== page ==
The iPhone, not mobile network operators, are responsible for a vulnerability in the handset's SMS feature, a mobile security company said Thursday.
AdaptiveMobile commented on a researcher's finding in a blog that a flaw in the iPhone could allow crooks to exploit users via text messaging by, for instance, misrepresenting the origin of a message. The iPhone SMS client, if misused, displays a different address/phone number than the actual information, AdaptiveMobile said. In other words, an iPhone user might be fooled into believing a message is coming from a friend or known business and inadvertently share sensitive information like bank records with a criminal.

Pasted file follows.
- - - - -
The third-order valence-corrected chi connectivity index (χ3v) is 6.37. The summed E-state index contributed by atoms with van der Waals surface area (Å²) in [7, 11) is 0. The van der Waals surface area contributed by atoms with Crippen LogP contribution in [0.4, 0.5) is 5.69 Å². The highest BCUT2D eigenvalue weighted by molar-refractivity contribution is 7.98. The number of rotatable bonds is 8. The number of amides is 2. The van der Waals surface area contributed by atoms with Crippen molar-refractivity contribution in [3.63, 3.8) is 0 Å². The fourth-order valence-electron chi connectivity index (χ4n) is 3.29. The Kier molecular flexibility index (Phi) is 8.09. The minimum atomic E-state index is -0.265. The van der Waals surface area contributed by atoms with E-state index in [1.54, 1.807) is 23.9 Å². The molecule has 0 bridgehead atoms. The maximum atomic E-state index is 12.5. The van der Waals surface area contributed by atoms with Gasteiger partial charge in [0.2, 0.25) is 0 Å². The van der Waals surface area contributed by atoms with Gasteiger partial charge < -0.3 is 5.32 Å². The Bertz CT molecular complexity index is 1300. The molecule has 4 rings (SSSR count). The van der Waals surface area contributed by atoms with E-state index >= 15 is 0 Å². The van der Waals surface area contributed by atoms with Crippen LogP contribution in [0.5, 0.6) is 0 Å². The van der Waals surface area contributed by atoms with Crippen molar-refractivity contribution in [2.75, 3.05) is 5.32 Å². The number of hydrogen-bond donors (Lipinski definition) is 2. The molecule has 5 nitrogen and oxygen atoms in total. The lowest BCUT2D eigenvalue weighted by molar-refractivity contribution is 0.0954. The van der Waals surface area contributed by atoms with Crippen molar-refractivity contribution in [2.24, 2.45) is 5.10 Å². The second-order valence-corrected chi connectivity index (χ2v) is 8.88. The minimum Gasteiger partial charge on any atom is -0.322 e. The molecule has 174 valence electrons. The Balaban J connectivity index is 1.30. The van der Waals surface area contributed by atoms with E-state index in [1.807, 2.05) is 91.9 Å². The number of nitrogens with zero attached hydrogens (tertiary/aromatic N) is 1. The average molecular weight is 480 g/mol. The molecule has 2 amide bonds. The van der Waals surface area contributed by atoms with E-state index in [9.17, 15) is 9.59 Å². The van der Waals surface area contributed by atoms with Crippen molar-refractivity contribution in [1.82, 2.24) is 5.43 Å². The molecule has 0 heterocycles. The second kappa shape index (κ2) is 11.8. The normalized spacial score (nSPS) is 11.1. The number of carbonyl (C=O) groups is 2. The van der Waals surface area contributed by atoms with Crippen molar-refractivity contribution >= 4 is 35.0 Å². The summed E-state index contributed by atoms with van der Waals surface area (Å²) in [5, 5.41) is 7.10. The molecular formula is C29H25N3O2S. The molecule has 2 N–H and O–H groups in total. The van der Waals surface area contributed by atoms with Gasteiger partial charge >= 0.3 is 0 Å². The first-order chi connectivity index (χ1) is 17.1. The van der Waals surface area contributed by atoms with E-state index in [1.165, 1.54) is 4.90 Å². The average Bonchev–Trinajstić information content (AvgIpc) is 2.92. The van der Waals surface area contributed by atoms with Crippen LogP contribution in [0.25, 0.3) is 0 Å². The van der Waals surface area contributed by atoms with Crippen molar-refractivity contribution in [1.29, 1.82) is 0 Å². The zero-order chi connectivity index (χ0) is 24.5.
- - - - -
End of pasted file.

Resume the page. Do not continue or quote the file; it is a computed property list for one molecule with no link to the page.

AdaptiveMobile said it performed tests on competing phones – including Android, Windows Mobile, BlackBerry and Symbian handsets – and found that most handsets "simply ignore the 'reply address' field or display both the 'real' originating address and the reply address as per the specification recommendations."
"The iPhone, so far, is the only device which does not comply with these security recommendations," AdaptiveMobile said.
Apple has responded to the concerns.
"Apple takes security very seriously," the company said in a statement to Information Week. "When using iMessage instead of SMS, addresses are verified which protects against these kinds of spoofing attacks. One of the limitations of SMS is that it allows messages to be sent with spoofed addresses to any phone, so we urge customers to be extremely careful if they're directed to an unknown website or address over SMS."
iMessage is Apple's unlimited texting service for the iPhone, iPad and iPod.